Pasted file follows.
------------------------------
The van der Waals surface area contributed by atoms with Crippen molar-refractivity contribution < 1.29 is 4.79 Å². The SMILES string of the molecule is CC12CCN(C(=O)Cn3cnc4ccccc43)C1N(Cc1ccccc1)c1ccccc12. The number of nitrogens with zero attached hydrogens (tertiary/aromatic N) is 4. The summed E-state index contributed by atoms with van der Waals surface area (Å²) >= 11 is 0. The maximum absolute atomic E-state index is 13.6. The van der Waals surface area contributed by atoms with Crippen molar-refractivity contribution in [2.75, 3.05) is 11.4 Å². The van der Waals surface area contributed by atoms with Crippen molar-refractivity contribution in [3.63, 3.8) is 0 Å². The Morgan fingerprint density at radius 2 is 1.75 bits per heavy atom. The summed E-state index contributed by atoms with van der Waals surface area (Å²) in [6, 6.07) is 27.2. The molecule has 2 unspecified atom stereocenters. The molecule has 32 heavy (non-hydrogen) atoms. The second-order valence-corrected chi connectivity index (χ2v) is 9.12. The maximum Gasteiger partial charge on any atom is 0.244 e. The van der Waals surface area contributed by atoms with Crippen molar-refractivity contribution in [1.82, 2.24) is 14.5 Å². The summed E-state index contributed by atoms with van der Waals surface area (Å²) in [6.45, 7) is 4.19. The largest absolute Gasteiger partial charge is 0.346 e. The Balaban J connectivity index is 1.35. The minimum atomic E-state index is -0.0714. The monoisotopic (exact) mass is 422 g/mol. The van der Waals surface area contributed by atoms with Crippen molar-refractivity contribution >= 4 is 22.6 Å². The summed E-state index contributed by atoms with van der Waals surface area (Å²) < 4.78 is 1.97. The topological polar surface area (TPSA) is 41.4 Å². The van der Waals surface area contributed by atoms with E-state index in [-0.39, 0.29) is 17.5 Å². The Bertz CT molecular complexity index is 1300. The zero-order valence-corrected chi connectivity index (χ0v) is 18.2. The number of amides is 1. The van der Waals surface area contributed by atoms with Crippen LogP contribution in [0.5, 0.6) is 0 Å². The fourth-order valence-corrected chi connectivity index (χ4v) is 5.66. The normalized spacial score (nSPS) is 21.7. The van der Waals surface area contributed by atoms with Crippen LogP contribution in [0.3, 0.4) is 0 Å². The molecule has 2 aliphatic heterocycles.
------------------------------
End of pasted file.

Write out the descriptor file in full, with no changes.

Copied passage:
The van der Waals surface area contributed by atoms with Crippen molar-refractivity contribution < 1.29 is 4.79 Å². The SMILES string of the molecule is CC12CCN(C(=O)Cn3cnc4ccccc43)C1N(Cc1ccccc1)c1ccccc12. The number of nitrogens with zero attached hydrogens (tertiary/aromatic N) is 4. The summed E-state index contributed by atoms with van der Waals surface area (Å²) >= 11 is 0. The maximum absolute atomic E-state index is 13.6. The van der Waals surface area contributed by atoms with Crippen molar-refractivity contribution in [2.75, 3.05) is 11.4 Å². The van der Waals surface area contributed by atoms with Crippen molar-refractivity contribution in [3.63, 3.8) is 0 Å². The Morgan fingerprint density at radius 2 is 1.75 bits per heavy atom. The summed E-state index contributed by atoms with van der Waals surface area (Å²) in [6, 6.07) is 27.2. The molecule has 2 unspecified atom stereocenters. The molecule has 32 heavy (non-hydrogen) atoms. The second-order valence-corrected chi connectivity index (χ2v) is 9.12. The maximum Gasteiger partial charge on any atom is 0.244 e. The van der Waals surface area contributed by atoms with Crippen molar-refractivity contribution in [1.82, 2.24) is 14.5 Å². The summed E-state index contributed by atoms with van der Waals surface area (Å²) in [6.45, 7) is 4.19. The largest absolute Gasteiger partial charge is 0.346 e. The Balaban J connectivity index is 1.35. The minimum atomic E-state index is -0.0714. The monoisotopic (exact) mass is 422 g/mol. The van der Waals surface area contributed by atoms with Crippen molar-refractivity contribution >= 4 is 22.6 Å². The summed E-state index contributed by atoms with van der Waals surface area (Å²) < 4.78 is 1.97. The topological polar surface area (TPSA) is 41.4 Å². The van der Waals surface area contributed by atoms with E-state index in [-0.39, 0.29) is 17.5 Å². The Bertz CT molecular complexity index is 1300. The zero-order valence-corrected chi connectivity index (χ0v) is 18.2. The number of amides is 1. The van der Waals surface area contributed by atoms with Crippen LogP contribution in [0.5, 0.6) is 0 Å². The fourth-order valence-corrected chi connectivity index (χ4v) is 5.66. The normalized spacial score (nSPS) is 21.7. The van der Waals surface area contributed by atoms with Crippen LogP contribution in [0.3, 0.4) is 0 Å². The molecule has 2 aliphatic heterocycles.